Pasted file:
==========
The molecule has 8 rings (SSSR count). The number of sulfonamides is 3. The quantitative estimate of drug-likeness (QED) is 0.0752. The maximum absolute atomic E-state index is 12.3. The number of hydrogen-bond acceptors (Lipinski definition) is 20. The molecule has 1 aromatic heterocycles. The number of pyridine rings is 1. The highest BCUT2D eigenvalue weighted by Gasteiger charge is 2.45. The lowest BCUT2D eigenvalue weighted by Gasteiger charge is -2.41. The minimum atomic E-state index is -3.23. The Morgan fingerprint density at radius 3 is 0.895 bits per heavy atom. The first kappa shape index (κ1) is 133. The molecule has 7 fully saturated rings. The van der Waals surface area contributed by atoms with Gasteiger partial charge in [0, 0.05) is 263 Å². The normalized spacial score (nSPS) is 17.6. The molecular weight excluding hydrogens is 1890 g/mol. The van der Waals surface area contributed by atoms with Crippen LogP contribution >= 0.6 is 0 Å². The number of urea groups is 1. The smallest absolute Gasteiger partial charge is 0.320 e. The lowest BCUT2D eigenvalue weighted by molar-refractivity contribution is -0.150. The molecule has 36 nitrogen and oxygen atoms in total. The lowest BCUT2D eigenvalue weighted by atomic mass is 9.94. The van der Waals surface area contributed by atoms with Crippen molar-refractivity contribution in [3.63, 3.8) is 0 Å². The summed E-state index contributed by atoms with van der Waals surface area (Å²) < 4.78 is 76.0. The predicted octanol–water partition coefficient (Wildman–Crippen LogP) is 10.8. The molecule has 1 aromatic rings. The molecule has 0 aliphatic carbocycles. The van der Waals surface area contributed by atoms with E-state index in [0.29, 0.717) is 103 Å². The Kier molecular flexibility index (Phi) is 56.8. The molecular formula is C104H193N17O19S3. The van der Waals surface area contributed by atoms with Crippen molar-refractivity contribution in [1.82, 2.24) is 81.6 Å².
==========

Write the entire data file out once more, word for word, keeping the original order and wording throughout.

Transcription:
The molecule has 8 rings (SSSR count). The number of sulfonamides is 3. The quantitative estimate of drug-likeness (QED) is 0.0752. The maximum absolute atomic E-state index is 12.3. The number of hydrogen-bond acceptors (Lipinski definition) is 20. The molecule has 1 aromatic heterocycles. The number of pyridine rings is 1. The highest BCUT2D eigenvalue weighted by Gasteiger charge is 2.45. The lowest BCUT2D eigenvalue weighted by Gasteiger charge is -2.41. The minimum atomic E-state index is -3.23. The Morgan fingerprint density at radius 3 is 0.895 bits per heavy atom. The first kappa shape index (κ1) is 133. The molecule has 7 fully saturated rings. The van der Waals surface area contributed by atoms with Gasteiger partial charge in [0, 0.05) is 263 Å². The normalized spacial score (nSPS) is 17.6. The molecular weight excluding hydrogens is 1890 g/mol. The van der Waals surface area contributed by atoms with Crippen LogP contribution >= 0.6 is 0 Å². The number of urea groups is 1. The smallest absolute Gasteiger partial charge is 0.320 e. The lowest BCUT2D eigenvalue weighted by molar-refractivity contribution is -0.150. The molecule has 36 nitrogen and oxygen atoms in total. The lowest BCUT2D eigenvalue weighted by atomic mass is 9.94. The van der Waals surface area contributed by atoms with Crippen molar-refractivity contribution in [3.63, 3.8) is 0 Å². The summed E-state index contributed by atoms with van der Waals surface area (Å²) < 4.78 is 76.0. The predicted octanol–water partition coefficient (Wildman–Crippen LogP) is 10.8. The molecule has 1 aromatic rings. The molecule has 0 aliphatic carbocycles. The van der Waals surface area contributed by atoms with E-state index in [0.29, 0.717) is 103 Å². The Kier molecular flexibility index (Phi) is 56.8. The molecular formula is C104H193N17O19S3. The van der Waals surface area contributed by atoms with Crippen molar-refractivity contribution in [1.82, 2.24) is 81.6 Å².